• Support PF! Buy your school textbooks, materials and every day products Here!

Deriving the formula for arc length of a polar function

  • Thread starter Calpalned
  • Start date
  • #1
297
6

Homework Statement


Derive ∫(dr/dθ)^2 + R^2 )^0.5 dθ

Homework Equations


x = Rcosθ
y = Rsinθ

The Attempt at a Solution


Arc length is the change in rise over run, which can be found using Pythagorean's Theorem. Rise is dy/dθ while run is dx/dθ. The arc length is [(dy/dθ)^2 + (dx/dθ)^2 ]^1/2

dx/dθ = (cosθ -Rsinθ)
dy/dθ = (sinθ + Rcosθ)
dx/dθ ^2 + dy/dθ ^2 = (cos - Rsinθ)^2 + cos^2θ - 2Rsinθcosθ + R^2sin^2θ + sin^2θ + 2Rsinθcosθ + R^2cos^θ

This simplifies to [R^2(cos^2θ + sin^2θ) + sin^2 θ+cos^2θ]^2/4
Which leaves ∫√R^2 + 1 dθ
But that is not the right formula!
 

Answers and Replies

  • #2
33,270
4,966

Homework Statement


Derive ∫(dr/dθ)^2 + R^2 )^0.5 dθ

Homework Equations


x = Rcosθ
y = Rsinθ

The Attempt at a Solution


Arc length is the change in rise over run, which can be found using Pythagorean's Theorem.
No, not at all. The arc length is the length along the curve between two points (r1, θ1) and (r2, θ2). You can approximate this length using the chord between these two points.
Calpalned said:
Rise is dy/dθ while run is dx/dθ. The arc length is [(dy/dθ)^2 + (dx/dθ)^2 ]^1/2

dx/dθ = (cosθ -Rsinθ)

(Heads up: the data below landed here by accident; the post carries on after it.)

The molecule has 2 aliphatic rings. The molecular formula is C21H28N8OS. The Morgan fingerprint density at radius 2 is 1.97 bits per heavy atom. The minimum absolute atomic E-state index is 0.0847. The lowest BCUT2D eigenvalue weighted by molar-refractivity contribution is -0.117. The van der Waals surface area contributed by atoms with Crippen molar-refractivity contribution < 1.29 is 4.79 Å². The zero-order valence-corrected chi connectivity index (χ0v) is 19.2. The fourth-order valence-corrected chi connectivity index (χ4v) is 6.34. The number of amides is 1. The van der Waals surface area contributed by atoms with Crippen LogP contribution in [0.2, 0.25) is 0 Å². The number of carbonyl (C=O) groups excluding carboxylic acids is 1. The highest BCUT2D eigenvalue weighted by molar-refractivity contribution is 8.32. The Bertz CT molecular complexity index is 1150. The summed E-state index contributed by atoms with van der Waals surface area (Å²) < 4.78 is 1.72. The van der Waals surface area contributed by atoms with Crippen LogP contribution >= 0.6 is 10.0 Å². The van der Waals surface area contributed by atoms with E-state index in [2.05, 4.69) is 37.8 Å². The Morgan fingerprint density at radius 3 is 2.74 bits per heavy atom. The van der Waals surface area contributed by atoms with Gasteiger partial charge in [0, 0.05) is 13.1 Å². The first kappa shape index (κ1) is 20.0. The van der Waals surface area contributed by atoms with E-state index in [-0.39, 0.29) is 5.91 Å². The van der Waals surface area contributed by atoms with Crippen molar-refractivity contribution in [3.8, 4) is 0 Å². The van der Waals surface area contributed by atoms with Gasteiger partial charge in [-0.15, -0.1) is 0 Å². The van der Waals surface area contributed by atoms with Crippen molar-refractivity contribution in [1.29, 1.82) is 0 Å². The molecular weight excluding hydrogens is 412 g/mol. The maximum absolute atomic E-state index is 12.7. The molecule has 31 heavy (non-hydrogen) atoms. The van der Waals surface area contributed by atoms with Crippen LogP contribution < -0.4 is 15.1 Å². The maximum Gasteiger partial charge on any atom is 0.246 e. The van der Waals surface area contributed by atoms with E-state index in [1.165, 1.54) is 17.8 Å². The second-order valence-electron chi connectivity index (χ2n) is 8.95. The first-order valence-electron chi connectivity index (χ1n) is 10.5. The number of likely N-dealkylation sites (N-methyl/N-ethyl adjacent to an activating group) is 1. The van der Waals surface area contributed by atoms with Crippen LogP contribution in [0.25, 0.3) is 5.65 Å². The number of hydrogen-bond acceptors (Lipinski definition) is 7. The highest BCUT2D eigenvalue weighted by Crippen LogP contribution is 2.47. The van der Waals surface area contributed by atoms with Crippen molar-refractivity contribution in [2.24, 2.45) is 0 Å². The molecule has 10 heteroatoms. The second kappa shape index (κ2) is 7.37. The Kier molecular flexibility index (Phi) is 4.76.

dy/dθ = (sinθ + Rcosθ)
dx/dθ ^2 + dy/dθ ^2 = (cos - Rsinθ)^2 + cos^2θ - 2Rsinθcosθ + R^2sin^2θ + sin^2θ + 2Rsinθcosθ + R^2cos^θ

This simplifies to [R^2(cos^2θ + sin^2θ) + sin^2 θ+cos^2θ]^2/4
Which leaves ∫√R^2 + 1 dθ
But that is not the right formula!
 
  • #3
954
117
dx/dθ = (cosθ -Rsinθ)
dy/dθ = (sinθ + Rcosθ)
This is certainly not correct. Could you check your differentiation?
 
  • #4
297
6
x = Rcosθ
y = Rsinθ

R is a constant, so by the multiplication rule of derivatives,
dx/dθ = (1)cosθ + R(-sinθ) = cosθ - Rsinθ
dy/dθ = (1)sinθ) + R(cosθ) = sinθ + Rcosθ

I still get the same differentiation.
 
  • #5
Dick
Science Advisor
Homework Helper
26,258
618
x = Rcosθ
y = Rsinθ

R is a constant, so by the multiplication rule of derivatives,
dx/dθ = (1)cosθ + R(-sinθ) = cosθ - Rsinθ
dy/dθ = (1)sinθ) + R(cosθ) = sinθ + Rcosθ

I still get the same differentiation.
R is not a constant, it's a function of theta. And even if it were, the derivative wouldn't be 1.
 

Related Threads on Deriving the formula for arc length of a polar function

Replies
4
Views
4K
Replies
5
Views
1K
  • Last Post
Replies
2
Views
782
Replies
3
Views
2K
  • Last Post
Replies
3
Views
3K
  • Last Post
Replies
1
Views
4K
  • Last Post
Replies
10
Views
6K
  • Last Post
Replies
2
Views
2K
  • Last Post
Replies
7
Views
8K
Replies
6
Views
3K
Top